Members of the South Knox School Corp. Board of Trustees on Tuesday officially approved the first steps in a long-term plan to expand the playground at the elementary school.

For many years, there's been a house, which the corporation owns and has leased to tenants, adjacent to the elementary school playground. It's held many tenants, according to superintendent Tim Grove, and has been a welcomed retreat for many South Knox employees over the years.

But when the last tenant moved out recently, Grove said the school board decided to get out of the real estate business.

“We decided a long time ago that that would be the last tenant we would have,” he said.

The house, Grove added, is already gone, and on Tuesday the board approved the expenditure, taking $15,000 from its emergency allocations fund to pay for the demolition.

“All the evidence that there was ever anything there is gone,” Grove said. “And that's going to enable us to expand our elementary school playground.

“In another year or so, I think we should be able to do that.”

The school board also on Tuesday held a state-mandated public hearing to announce that formal negotiations with the South Knox Classroom Teachers Association will begin next month.

A new state law mandates that school corporations hold these public hearings to make the public — and teachers not involved with the union — aware that formal negotiations will begin on or after Sept. 15.

Grove said administrators began “informal” negotiations with members of the teachers union back in July; they've met three times, he said, so far.

No one spoke during the public hearing, Grove said, so they will now look ahead to formal negotiations and, eventually, a new contract.

“My hope is that everything goes well and, in October, the board will be ratifying that contract,” he said. “I'm positive as things have gone well (with teachers) so far.”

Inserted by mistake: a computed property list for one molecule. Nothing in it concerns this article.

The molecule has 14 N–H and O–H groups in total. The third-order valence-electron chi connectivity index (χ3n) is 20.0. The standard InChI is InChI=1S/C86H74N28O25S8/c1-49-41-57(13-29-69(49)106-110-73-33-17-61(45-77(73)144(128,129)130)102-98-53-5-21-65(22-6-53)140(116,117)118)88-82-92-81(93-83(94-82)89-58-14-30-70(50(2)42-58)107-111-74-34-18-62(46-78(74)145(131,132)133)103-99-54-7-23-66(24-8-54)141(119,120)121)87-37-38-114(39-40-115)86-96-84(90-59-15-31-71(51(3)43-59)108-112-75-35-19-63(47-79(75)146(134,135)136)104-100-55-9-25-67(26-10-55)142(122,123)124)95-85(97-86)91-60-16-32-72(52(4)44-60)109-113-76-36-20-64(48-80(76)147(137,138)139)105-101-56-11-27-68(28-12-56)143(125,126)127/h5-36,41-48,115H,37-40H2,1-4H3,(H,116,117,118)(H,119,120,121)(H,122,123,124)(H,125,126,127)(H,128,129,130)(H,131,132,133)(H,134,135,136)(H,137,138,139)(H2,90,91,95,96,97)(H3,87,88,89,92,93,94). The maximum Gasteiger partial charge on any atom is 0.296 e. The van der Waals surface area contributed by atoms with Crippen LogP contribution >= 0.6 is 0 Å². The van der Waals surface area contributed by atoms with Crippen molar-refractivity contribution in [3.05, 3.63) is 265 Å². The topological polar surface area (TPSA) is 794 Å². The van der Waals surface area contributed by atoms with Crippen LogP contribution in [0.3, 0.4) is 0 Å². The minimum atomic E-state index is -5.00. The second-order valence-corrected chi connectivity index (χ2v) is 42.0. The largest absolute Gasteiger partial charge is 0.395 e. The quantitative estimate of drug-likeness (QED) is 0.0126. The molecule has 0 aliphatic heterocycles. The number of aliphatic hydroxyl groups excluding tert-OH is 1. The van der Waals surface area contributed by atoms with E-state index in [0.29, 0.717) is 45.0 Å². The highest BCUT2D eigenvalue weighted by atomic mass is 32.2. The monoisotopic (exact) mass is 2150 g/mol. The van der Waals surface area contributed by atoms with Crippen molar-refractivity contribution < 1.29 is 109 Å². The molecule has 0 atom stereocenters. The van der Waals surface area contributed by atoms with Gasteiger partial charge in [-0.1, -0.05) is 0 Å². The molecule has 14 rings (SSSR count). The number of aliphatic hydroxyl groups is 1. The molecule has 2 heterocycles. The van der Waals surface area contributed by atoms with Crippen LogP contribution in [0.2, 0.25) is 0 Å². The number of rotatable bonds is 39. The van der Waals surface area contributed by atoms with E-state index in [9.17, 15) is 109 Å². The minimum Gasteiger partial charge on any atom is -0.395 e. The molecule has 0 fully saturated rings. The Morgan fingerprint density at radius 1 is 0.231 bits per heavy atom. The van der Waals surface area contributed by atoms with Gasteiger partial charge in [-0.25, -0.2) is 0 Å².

Grove, too, said he thought the corporation would be “able to meet teachers' requests” in terms of a pay raise.

“Exactly what that is, I'm not sure yet,” he said. “We may not exactly be on the same page right now, but we are moving closer to that.”

Many teachers also get stipends each year in the form of Teacher Appreciation Grants; exactly how much South Knox will get this year to divvy out remains to be seen, Grove said.

To come into compliance with state law, the board on Tuesday had to change its own policy to reflect how the money can be handed out.

The amount teachers are eligible for is based on their performance evaluation — only those with effective and highly-effective ratings receive grants — as well as their employment history and level of education; those with master's degrees get more, for example.

Per state law, highly-effective teachers must now receive 25% more than those rated as effective, Grove said.

And the school board changed a policy that requires them to tag and inventory every item owned by the corporation worth $500 or more. It was a task so great, Grove said, that the school corporation would hire a third-party to keep up with it.

“They go through every single room in every building on campus and (catalog) anything worth more than $500,” Grove said. “It's a big job.”

Most other Hoosier school corporations, however, only tag and inventory anything worth $5,000 or more, thereby significantly reducing the workload.

“When we had a recent audit by the State Board of Accounts, they suggested raising (the threshold) and said it would certainly be easier on us if we did.,” he said.

“It doesn't mean we don't care about things less than $500,” Grove said. “It just makes the process easier.”

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